English engraver and entomologist Moses Harris first published The Aurelian: or, Natural History of English Insects in 1766. (A person who studies moths and butterflies is a lepidopterist, or what was once known as an aurelian.) The Aurelian featured more than 40 hand-colored prints and corresponding text, including this engraving depicting the life cycle of a small pearl-bordered fritillary butterfly (Boloria selene) and a Clifden nonpareil moth (Catocala fraxini). Harris’s original engraving was dedicated to “The Hon[ora]ble Norborne Berkeley,” a notation found in the 1839 version in the DAR Museum’s collection.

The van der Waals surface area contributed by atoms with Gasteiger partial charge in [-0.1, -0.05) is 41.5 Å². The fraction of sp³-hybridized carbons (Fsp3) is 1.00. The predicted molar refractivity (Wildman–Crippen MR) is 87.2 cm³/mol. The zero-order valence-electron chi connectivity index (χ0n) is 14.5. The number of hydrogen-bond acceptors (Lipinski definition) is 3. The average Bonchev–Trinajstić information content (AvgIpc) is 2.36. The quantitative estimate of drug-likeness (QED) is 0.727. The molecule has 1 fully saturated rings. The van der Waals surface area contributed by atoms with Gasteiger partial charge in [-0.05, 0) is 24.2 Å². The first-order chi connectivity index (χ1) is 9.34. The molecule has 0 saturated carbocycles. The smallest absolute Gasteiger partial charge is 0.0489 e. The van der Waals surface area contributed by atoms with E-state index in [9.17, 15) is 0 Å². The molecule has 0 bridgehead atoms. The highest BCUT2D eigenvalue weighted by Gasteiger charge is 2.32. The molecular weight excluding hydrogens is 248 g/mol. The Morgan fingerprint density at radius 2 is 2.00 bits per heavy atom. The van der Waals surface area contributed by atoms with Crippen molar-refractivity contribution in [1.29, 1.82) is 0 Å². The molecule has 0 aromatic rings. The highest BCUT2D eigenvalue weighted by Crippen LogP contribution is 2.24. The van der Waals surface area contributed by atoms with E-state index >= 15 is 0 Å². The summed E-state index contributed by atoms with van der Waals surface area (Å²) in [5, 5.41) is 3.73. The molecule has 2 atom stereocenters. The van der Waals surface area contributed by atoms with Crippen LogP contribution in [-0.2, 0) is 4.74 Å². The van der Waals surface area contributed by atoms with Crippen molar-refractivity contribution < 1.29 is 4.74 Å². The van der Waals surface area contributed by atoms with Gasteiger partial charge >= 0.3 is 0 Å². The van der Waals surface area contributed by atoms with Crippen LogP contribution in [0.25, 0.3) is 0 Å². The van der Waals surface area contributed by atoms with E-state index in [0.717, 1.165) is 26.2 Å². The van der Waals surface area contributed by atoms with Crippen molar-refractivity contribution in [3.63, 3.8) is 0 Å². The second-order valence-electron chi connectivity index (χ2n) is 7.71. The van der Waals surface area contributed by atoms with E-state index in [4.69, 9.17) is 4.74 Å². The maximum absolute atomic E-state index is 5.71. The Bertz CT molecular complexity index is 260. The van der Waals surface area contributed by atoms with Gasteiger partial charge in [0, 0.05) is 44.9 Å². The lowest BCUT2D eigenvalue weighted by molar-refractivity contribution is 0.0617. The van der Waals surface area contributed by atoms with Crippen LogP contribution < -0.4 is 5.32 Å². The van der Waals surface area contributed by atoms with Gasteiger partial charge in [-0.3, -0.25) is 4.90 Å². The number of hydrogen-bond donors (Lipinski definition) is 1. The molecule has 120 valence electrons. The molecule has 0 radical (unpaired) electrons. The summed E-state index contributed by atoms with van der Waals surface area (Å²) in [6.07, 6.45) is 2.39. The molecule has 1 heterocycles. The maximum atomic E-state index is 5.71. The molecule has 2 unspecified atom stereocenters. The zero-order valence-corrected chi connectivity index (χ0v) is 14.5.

Harris’s use of vibrant colors harkens back to his earlier work examining variations on colors and color mixing called Natural System of Colours, which was based on previous research done by Sir Isaac Newton. Harris was an accomplished artist, supplying artwork for English scientist Dru Drury’s Illustrations of Natural History (1770–1782) as well as John Coakley Lettsom’s The Naturalist’s and Traveller’s Companion (1772). Harris also exhibited some of his illustrated works on butterflies at the Royal Academy in London.